Call me Russ L

GDFAF #9: Shady Bard / The Will To Rally / The Francos (4/11/6)

Posted in Going Deaf For A Fortnight 2006, Music by Russ L on 5 November, 2006

Ah, you know how it is. You’ve had a couple of glasses of wine, you’ve just watched X-Factor, it’s nice and warm in the house but freezing cold outside, and having been to what feels like a thousand consecutive gigs and with what feels like another 381 yet to go… you’re reluctant, but the Goodfaff must go on. You resolve to go out, but get revenge against the world in general by spending the first paragraph of the next day’s blog entry doing nothing but moaning.

No solid plan had been worked out in advance for this chilly Saturday evening. I was tempted by the Reanimator death metal night at Chapter Eleven, but decided that this fortnight was a bit metal-heavy (hahahadidjaseewhatIdidthere?) already. You just wait for the next couple of gigs. There’s some proper denim-jacket-with-the-arms-ripped-off stuff upcoming.

I instead used the night as my chance to do something I vaguely intended to do a couple of times in the fortnight – turn up at one of the ‘regular night’ Birmingham promoter’s gigs and just watch whoever happened to be on. Having already done that with The Catapult Club at The Jug Of Ale, this time it was the turn of Zoot at The Flapper And Firkin. I like The Flapper – it’s a normal, vaguely alternative-oriented pub upstairs, with an absolute dump of a gig room downstairs that nonetheless rises above squalor by means of having a fair bit of hard-to-define charm about it. Most of the atmosphere at any gig, obviously, comes from the bands and the clientele, but some venues just have an intangible something over and above all that. The Foundry had loads of it; many around here thought The Royal George did too, although I always felt the opposite myself. The Flapper (and also The Hare And Hounds, where I was the previous night) isn’t on that sort of level, but it certainly has a share.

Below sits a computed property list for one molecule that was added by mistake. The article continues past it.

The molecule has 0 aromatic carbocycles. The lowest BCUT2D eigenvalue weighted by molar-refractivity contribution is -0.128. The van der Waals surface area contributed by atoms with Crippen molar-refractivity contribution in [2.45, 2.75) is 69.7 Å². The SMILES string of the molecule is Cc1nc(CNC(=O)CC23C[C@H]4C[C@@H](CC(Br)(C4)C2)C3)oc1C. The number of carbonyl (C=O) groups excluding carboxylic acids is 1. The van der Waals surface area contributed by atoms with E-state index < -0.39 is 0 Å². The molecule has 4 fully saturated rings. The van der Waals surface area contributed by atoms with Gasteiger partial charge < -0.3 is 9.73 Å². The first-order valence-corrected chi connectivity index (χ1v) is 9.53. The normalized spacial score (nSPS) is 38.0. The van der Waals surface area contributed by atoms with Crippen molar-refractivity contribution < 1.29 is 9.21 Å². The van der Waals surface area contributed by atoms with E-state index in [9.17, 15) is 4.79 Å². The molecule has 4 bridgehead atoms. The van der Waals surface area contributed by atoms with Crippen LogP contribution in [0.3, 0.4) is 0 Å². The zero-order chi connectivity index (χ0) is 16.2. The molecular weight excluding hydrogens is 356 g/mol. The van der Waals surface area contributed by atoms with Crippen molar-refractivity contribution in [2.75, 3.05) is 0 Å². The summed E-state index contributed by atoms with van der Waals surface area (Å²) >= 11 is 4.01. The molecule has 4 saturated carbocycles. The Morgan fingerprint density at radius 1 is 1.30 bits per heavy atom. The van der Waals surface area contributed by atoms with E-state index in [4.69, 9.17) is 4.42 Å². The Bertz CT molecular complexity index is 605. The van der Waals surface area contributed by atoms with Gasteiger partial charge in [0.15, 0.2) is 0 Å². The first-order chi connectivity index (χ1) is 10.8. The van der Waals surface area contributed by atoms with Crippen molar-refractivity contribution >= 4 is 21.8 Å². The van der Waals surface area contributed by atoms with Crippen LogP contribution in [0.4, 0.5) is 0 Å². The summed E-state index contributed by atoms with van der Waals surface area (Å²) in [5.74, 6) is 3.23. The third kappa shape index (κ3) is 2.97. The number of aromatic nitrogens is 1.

On the other hand, of course, the toilets are disgusting and the beer on tap is absolutely terrible. One day there’ll be a place that puts it all together, I’m sure.

Zoot Promotions, meanwhile, are an outfit who divide opinion like no other. Many (promoters and punters alike) decry the fact that they have Thursday/Friday/Saturday block-booked at The Flapper from now until forever, preventing anyone else getting a look in. I don’t mind that as much (it ensures that lots of bands are definitely getting gigs, if you see what I mean), but when I hear tales about them not paying touring bands over from Canada despite a packed room I start to get a more negative impression. Their soirees tend to feature three bands falling somewhere under the massive umbrella of ‘indie music,’ meaning they could be more or less anything – glancing down their upcoming gigs list reveals that they have such wonders as Grandscope, Einstellung and The Courtesy Group booked for the next couple of months, but you’re just as likely to encounter a fifty-seventh rate Oasis rip-off at any given gig. You pays your money, you takes your chance.

Unfortunately, and as you may have guessed from the lengthy no-talk-about-the-bands-yet preamble, this particular gig was firmly in ‘tedious crapola’ territory. Ah well.

The Francos opened, scouse indie-pop (apparently only the singer is actually from Liverpool, but they definitely had that Merseyjangle feel) and entirely unimaginative. As rude as it may seem, the only reasonable response was to yawn.